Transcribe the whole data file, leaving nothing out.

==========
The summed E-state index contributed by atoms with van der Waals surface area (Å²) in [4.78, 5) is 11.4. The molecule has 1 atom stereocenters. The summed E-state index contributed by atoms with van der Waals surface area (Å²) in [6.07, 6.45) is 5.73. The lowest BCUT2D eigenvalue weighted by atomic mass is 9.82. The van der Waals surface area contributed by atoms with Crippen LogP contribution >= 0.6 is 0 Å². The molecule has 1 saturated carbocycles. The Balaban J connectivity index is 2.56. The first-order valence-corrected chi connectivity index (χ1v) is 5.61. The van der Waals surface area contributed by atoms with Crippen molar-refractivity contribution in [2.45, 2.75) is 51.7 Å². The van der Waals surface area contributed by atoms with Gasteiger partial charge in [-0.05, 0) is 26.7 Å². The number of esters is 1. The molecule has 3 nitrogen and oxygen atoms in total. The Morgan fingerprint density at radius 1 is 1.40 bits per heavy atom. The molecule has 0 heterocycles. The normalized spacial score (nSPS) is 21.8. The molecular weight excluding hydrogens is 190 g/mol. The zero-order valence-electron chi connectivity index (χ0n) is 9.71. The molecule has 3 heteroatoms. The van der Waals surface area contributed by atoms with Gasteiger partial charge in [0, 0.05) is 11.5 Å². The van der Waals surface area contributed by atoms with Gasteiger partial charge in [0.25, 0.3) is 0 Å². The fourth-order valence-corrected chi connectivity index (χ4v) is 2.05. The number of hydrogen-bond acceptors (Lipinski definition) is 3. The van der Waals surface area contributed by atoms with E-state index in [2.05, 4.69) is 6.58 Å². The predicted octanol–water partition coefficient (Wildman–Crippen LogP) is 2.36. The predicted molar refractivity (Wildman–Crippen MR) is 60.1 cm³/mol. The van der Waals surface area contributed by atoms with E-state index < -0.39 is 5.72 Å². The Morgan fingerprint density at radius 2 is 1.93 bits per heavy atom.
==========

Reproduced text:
The summed E-state index contributed by atoms with van der Waals surface area (Å²) in [4.78, 5) is 11.4. The molecule has 1 atom stereocenters. The summed E-state index contributed by atoms with van der Waals surface area (Å²) in [6.07, 6.45) is 5.73. The lowest BCUT2D eigenvalue weighted by atomic mass is 9.82. The van der Waals surface area contributed by atoms with Crippen LogP contribution >= 0.6 is 0 Å². The molecule has 1 saturated carbocycles. The Balaban J connectivity index is 2.56. The first-order valence-corrected chi connectivity index (χ1v) is 5.61. The van der Waals surface area contributed by atoms with Crippen molar-refractivity contribution in [2.45, 2.75) is 51.7 Å². The van der Waals surface area contributed by atoms with Gasteiger partial charge in [-0.05, 0) is 26.7 Å². The number of esters is 1. The molecule has 3 nitrogen and oxygen atoms in total. The Morgan fingerprint density at radius 1 is 1.40 bits per heavy atom. The molecule has 0 heterocycles. The normalized spacial score (nSPS) is 21.8. The molecular weight excluding hydrogens is 190 g/mol. The zero-order valence-electron chi connectivity index (χ0n) is 9.71. The molecule has 3 heteroatoms. The van der Waals surface area contributed by atoms with Gasteiger partial charge in [0, 0.05) is 11.5 Å². The van der Waals surface area contributed by atoms with Gasteiger partial charge in [0.25, 0.3) is 0 Å². The fourth-order valence-corrected chi connectivity index (χ4v) is 2.05. The number of hydrogen-bond acceptors (Lipinski definition) is 3. The van der Waals surface area contributed by atoms with E-state index in [2.05, 4.69) is 6.58 Å². The predicted octanol–water partition coefficient (Wildman–Crippen LogP) is 2.36. The predicted molar refractivity (Wildman–Crippen MR) is 60.1 cm³/mol. The van der Waals surface area contributed by atoms with E-state index < -0.39 is 5.72 Å². The Morgan fingerprint density at radius 2 is 1.93 bits per heavy atom.